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Yukon confirms 6 new cases of COVID-19, community transmission not ruled out yet

Yukon's Chief Medical Officer of Health Dr. Brendan Hanley announced six new cases of COVID-19 in the territory on Monday morning.

'We have not yet ruled out community transmission,' says chief medical officer

In a news conference Monday morning, Chief Medical Officer Dr. Brendan Hanley said that since Saturday, six additional cases have been confirmed, and that 'information is literally changing by the hour.' (Government of Yukon/Alistair Maitland)

Yukon's Chief Medical Officer of Health Dr. Brendan Hanley announced six new cases of COVID-19 in the territory on Monday morning.

This brings Yukon's total case count to 38, with 23 recovered and one death.

In a news conference Monday morning, Hanley said that since Saturday, six additional cases have been confirmed, and that "information is literally changing by the hour."

"14 confirmed cases and two additional probable cases have been identified in Yukon since November 9th," he said.

Two of the affected people are now in hospital in Whitehorse, Hanley said.

On Saturday, the Yukon government confirmed three new cases of COVID-19 in the territory. 

Two of those cases were linked to previous ones, while another is related to out-of-territory travel, according to a news release.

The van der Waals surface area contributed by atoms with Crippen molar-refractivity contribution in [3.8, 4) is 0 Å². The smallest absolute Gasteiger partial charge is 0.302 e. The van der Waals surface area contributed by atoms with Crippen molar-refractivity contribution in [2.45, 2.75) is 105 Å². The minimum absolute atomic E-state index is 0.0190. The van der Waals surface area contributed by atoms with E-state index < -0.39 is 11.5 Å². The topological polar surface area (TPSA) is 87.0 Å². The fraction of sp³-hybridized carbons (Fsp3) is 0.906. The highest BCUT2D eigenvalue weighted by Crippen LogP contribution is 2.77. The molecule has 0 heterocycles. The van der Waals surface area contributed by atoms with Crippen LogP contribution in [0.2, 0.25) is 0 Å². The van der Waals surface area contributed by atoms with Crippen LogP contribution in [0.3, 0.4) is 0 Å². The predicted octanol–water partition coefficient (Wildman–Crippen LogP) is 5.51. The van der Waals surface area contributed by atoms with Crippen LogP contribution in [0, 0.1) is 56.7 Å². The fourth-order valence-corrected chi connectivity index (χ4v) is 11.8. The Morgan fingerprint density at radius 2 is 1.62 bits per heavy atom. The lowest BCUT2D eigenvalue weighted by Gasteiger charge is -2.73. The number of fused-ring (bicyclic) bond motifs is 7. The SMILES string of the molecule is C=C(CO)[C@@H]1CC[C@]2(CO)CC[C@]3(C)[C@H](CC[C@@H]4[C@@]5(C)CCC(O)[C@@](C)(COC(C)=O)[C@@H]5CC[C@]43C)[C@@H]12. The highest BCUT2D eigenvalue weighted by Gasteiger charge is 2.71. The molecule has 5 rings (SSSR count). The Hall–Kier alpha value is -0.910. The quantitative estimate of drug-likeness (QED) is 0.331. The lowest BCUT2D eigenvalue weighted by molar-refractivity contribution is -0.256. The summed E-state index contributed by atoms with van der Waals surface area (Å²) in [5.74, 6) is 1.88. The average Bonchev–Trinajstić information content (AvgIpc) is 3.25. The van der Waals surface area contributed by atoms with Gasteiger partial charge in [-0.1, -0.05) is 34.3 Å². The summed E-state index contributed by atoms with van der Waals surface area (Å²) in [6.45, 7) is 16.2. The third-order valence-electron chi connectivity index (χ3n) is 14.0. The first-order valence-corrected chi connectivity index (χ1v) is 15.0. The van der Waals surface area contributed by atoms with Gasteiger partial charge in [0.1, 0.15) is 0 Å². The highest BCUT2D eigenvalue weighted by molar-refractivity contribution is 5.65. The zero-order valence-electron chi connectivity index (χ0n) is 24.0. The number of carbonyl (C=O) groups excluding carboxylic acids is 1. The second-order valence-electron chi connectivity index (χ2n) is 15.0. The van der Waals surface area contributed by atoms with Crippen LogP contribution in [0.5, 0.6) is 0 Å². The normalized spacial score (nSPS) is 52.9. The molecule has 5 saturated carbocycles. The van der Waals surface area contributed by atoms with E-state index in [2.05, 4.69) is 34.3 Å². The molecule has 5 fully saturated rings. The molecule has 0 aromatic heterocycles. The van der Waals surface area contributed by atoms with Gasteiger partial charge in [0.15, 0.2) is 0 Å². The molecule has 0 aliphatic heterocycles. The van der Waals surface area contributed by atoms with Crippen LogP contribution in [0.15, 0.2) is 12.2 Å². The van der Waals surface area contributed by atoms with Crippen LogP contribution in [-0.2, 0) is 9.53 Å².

Five of the new cases announced on Monday are linked to a previous case while one is still under investigation. 

Cases 35 and 36 were being investigated Monday after the government was made aware of them on Sunday evening, Hanley said. The territory was made aware of cases 37 and 38 on Monday morning, Hanley said. 

"We are expecting that we will see more to come," said Hanley. He said officials are investigating how all the recent cases may be connected. 

"We have not yet ruled out community transmission, but at the same time we see no evidence of community transmission," said Hanley, with each of the cases seemingly linked to travel or existing clusters.

He said the known cases are currently being identified as three groups — two of them considered outbreaks, and one as a "cluster" of cases.

"There are some possible links between all three [groups], so we may end up with either one large outbreak, or two, and as we get further information we'll be able to better define these as either combined or separate events," Hanley said.

The age range of cases is from under 10 years, to over 60 years old, said Hanley. Most were in the 20 to 39 age range, Hanley said.

Drive-thru testing now available

On Monday, Hanley also announced that drive-thru COVID-19 testing opened on Sunday in Whitehorse, and will be available until Saturday, Nov. 28. 

The drive-thru is located at Centennial Motors, 91628 Alaska Highway, in the wash bay.

A drive-thru COVID-19 testing centre was set up Sunday at Centennial Motors, on the Alaska Highway in Whitehorse. It will be open for one week, until Saturday. (Elyn Jones/CBC)

The service will be available for one week from 8:30 a.m. to 5:30 p.m and it will be used for people with COVID-19 symptoms, "to meet the increased demand."

Over the weekend, the territory also expanded a public exposure notice for a Whitehorse fitness centre. Anyone who was at Better Bodies on Nov. 16 between 5 a.m. and 7 a.m. and is experiencing symptoms should call the COVID-19 testing centre in Whitehorse at 867-393-3083, or contact the health centre in their community.

On Friday, the territory issued a similar exposure notice for the fitness centre for anyone who was there on Nov. 14 between 12 p.m. and 2:30 p.m.

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